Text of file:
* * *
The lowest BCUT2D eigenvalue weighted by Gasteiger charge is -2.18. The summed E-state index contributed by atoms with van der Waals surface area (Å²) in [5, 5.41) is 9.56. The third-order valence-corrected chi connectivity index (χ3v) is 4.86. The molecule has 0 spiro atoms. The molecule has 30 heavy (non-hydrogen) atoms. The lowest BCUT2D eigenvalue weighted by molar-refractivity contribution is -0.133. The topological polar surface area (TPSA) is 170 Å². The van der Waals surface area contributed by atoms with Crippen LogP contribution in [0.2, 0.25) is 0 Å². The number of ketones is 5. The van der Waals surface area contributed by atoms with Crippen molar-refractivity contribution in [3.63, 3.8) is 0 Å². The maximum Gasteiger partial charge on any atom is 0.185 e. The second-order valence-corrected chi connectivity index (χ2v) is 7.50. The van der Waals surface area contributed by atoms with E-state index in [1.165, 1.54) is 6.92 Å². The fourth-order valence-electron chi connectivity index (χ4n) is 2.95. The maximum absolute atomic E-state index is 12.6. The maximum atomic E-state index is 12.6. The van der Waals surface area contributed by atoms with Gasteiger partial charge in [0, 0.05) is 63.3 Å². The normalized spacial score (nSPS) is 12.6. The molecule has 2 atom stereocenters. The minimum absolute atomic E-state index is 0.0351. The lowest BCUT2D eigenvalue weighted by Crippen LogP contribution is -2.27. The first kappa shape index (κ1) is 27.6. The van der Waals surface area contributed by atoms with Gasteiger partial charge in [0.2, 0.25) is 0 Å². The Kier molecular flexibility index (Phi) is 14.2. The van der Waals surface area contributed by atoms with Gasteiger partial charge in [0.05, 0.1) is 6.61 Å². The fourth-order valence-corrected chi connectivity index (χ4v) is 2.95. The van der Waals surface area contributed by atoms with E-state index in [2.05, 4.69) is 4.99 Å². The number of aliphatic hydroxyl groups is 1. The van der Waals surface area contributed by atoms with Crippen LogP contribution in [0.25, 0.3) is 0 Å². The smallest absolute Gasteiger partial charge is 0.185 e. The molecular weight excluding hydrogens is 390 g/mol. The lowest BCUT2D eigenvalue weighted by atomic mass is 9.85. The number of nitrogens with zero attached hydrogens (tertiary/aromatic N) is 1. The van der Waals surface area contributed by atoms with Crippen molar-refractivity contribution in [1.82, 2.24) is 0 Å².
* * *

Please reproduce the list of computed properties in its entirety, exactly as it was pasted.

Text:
The lowest BCUT2D eigenvalue weighted by Gasteiger charge is -2.18. The summed E-state index contributed by atoms with van der Waals surface area (Å²) in [5, 5.41) is 9.56. The third-order valence-corrected chi connectivity index (χ3v) is 4.86. The molecule has 0 spiro atoms. The molecule has 30 heavy (non-hydrogen) atoms. The lowest BCUT2D eigenvalue weighted by molar-refractivity contribution is -0.133. The topological polar surface area (TPSA) is 170 Å². The van der Waals surface area contributed by atoms with Crippen LogP contribution in [0.2, 0.25) is 0 Å². The number of ketones is 5. The van der Waals surface area contributed by atoms with Crippen molar-refractivity contribution in [3.63, 3.8) is 0 Å². The maximum Gasteiger partial charge on any atom is 0.185 e. The second-order valence-corrected chi connectivity index (χ2v) is 7.50. The van der Waals surface area contributed by atoms with E-state index in [1.165, 1.54) is 6.92 Å². The fourth-order valence-electron chi connectivity index (χ4n) is 2.95. The maximum absolute atomic E-state index is 12.6. The maximum atomic E-state index is 12.6. The van der Waals surface area contributed by atoms with Gasteiger partial charge in [0, 0.05) is 63.3 Å². The normalized spacial score (nSPS) is 12.6. The molecule has 2 atom stereocenters. The minimum absolute atomic E-state index is 0.0351. The lowest BCUT2D eigenvalue weighted by Crippen LogP contribution is -2.27. The first kappa shape index (κ1) is 27.6. The van der Waals surface area contributed by atoms with Gasteiger partial charge in [0.2, 0.25) is 0 Å². The Kier molecular flexibility index (Phi) is 14.2. The van der Waals surface area contributed by atoms with Gasteiger partial charge in [0.05, 0.1) is 6.61 Å². The fourth-order valence-corrected chi connectivity index (χ4v) is 2.95. The van der Waals surface area contributed by atoms with E-state index in [2.05, 4.69) is 4.99 Å². The number of aliphatic hydroxyl groups is 1. The van der Waals surface area contributed by atoms with Crippen LogP contribution in [0.25, 0.3) is 0 Å². The smallest absolute Gasteiger partial charge is 0.185 e. The molecular weight excluding hydrogens is 390 g/mol. The lowest BCUT2D eigenvalue weighted by atomic mass is 9.85. The number of nitrogens with zero attached hydrogens (tertiary/aromatic N) is 1. The van der Waals surface area contributed by atoms with Crippen molar-refractivity contribution in [1.82, 2.24) is 0 Å².